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Teachers who police their own — an argument against eliminating seniority

This article was originally published in The Notebook. In August 2020, The Notebook became Chalkbeat Philadelphia.

by Kevin McCorry for NewsWorks

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Last week, Philadelphia School District Superintendent William Hite announced that the District intends to suspend the state school code and eliminate seniority as the predominant factor in all staffing decisions for the 2014-15 school year. The District has filed a motion asking the state Supreme Court to judge whether this unilateral decision is legal.

[Listen to two veteran Philadelphia teachers offer their perspective on seniority and teacher quality in the interview above.]

"Our plan helps each and every student have the right teacher with the right skill sets to support quality learning. We have seen firsthand the impact the right teachers have on students," Hite said in an official release.

"We must implement these changes now to be ready for the coming school year," he said. "In one instance, a high school chemistry teacher who was voted ‘best teacher’ by students lost his job simply because he lacked seniority. We cannot continue to allow that to occur."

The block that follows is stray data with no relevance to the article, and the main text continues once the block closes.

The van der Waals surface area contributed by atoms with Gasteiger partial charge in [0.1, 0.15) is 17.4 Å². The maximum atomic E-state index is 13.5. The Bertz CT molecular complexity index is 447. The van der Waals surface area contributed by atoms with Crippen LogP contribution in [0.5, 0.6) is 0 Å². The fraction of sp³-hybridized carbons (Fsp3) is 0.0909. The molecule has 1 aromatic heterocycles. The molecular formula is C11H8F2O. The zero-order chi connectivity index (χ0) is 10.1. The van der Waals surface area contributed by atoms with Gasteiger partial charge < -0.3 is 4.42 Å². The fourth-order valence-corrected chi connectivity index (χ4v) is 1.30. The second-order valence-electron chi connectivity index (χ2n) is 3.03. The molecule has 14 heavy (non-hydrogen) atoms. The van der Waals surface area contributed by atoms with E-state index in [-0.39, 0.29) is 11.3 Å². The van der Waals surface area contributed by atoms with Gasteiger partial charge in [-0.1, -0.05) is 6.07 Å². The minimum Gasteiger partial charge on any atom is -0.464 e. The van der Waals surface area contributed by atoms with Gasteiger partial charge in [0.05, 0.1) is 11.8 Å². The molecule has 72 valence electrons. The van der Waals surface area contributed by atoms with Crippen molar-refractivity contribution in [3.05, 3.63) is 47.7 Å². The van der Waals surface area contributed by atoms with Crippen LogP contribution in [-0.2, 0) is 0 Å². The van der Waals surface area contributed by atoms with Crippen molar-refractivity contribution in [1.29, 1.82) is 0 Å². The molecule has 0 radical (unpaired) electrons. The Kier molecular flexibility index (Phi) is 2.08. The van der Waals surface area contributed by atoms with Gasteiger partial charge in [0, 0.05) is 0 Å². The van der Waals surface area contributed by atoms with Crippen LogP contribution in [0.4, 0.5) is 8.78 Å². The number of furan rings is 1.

The Philadelphia Federation of Teachers, whose contract with the District expired Aug. 31, has long opposed ending seniority — which exists in every other school district in the state. The PFT sees the debate about seniority as a red herring for the District’s real problem: a lack of adequate resources.

PFT president Jerry Jordan has instructed the union’s attorneys to "oppose strongly this bogus effort by the SRC to avoid its legal obligation to bargain in good faith."

Before the announcement was made, I sat down with two District teachers to discuss the perceptions surrounding seniority and the District’s teaching workforce in general.

Robeson High School teachers Andrew Saltz and Karla Johnson related an experience far different from the "parasite" teacher narrative that they say often pervades the education-reform conversation in Philadelphia and beyond.

Read the rest of this story at NewsWorks

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